Even though MidCoast Fine Arts hosted shows for Thomas Lytle in August and Bruce Walters in October, the current exhibition joining the two artists in the Quad City Arts Gallery is well worth the trip to the District of Rock Island.

I like Lytle's works in this show very much, but I had an opposite reaction when his work was hung at the MidCoast Fine Arts Gallery in LeClaire. For one thing, there are more works, because Quad City Arts Gallery is better suited to show sculpture. Also, Quad City Arts actually plays the music created for the exhibit by Terry Skaggs and Sean Smith, while MidCoast omitted that portion of the experience. Perhaps my earlier reaction also stemmed from Lytle's work being hung in tandem with that of a woman who was painting portraits of people from slides.

Lytle's artist statement describes what he is striving for in his art: "My subject matter is predominately the human figure and is stylized and representative in nature with an occasional shift toward realism as well as semi-abstract studies. My greatest challenge is the application of heat and hammer to transform cold, hard steel into a fluid, moving form. I strive to 'make the steel dance' in all of my work, whether it is a 12-inch figure or a grouping of several life-sized forms. I accomplish this by developing a sensitive and strategic balance of positive and negative space that seems to almost interweave itself throughout the figures."

A good example of the interweaving can be seen in his piece Unity, which shows a life-sized man and woman (from the waist up) in an embrace. He uses a Giacommetti-esque stippling of steel to form the texture of the skin after shaping the forms.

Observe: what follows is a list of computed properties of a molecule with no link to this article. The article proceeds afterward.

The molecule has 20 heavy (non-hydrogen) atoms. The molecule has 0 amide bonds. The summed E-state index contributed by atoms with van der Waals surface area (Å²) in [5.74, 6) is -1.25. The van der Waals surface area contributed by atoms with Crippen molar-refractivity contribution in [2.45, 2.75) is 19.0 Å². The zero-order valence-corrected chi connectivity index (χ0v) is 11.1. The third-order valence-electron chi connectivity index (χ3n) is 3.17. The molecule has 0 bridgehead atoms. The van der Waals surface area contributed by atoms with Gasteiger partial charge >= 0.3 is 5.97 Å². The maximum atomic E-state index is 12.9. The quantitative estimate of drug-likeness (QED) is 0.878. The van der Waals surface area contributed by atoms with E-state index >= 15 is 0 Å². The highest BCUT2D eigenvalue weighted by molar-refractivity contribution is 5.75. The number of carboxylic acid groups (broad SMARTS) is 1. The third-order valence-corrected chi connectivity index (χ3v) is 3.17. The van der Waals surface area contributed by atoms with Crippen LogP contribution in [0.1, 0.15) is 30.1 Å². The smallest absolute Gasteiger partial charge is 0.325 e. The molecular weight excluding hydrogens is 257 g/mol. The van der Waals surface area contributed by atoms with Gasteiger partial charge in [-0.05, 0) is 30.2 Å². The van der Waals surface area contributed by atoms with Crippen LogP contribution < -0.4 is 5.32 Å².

Another really flowing work is Evolution. In this piece, Lytle creates the illusion of a very graceful figure by using ribbons of steel. The sweep of the shape suggests a female form, but the face is a pre-historic skull.

While the flow of both Evolution and Unity shows a concern for their appearance from all angles of viewing, I was less enchanted by Lytle's masks, which are supposed to be wall hangings with a front and back.

The major new work of Bruce Walters is Travelin' v.1.2. It is exhibited in this show and on the Internet at (http://www.brucewalters.ws), although it is much better to view it in the Quad City Arts show because of its large scale: 2 feet high by 14 feet long. It is a very polished digital print that would look great in an office or hallway setting. The work is allegorical through the juxtaposition of images from the highway, and while I'm not sure where the journey is going, it does pass a McDonald's along the way.

The fast-food joint seems to play an important role in this show for Walters, as two other major works include a McDonald's theme: Five Young People and Mickey D's & Blue Jeans. These digital prints incorporate a wash-like sepia tone with a few brightly colored areas that really jump out at the viewer. The wash-like areas look like a monochromatic watercolor painting. In the case of Five Young People, the print is also large, 2 feet high by 16 feet long.

Bruce Walters describes clearly the overall theme of his show: "In many ways, this exhibition centers on a single work, The Open Highway. This work is a patterning of images and words - fragments of passing scenes, recent events, lyrics, and random thoughts - that come to us as we travel.

"The rest of the exhibition contains images from this single piece - American flags, horses, a single chair and house, street signs - but they are used in different relationships and with different emphasis. Collectively, I attempted to depict different facets of travel - from introspective, metaphorical journeys to standing in line at McDonald's. Adventure, discovery, renewal: Travel brings us new perspectives and excitement, but travel can also be fatiguing and repetitive."

In tandem with Lytle's work, Walters' digital prints are anything but tiring. It is a good show by two accomplished artists whose work is very different: Walters draws heavily from the hustle and bustle of industrial life using computer technology, while Lytle uses the stuff of the industrial revolution - steel - to depict the organic origins of humans on the earth.

Click here for a full-color .pdf of Bruce Walters work.

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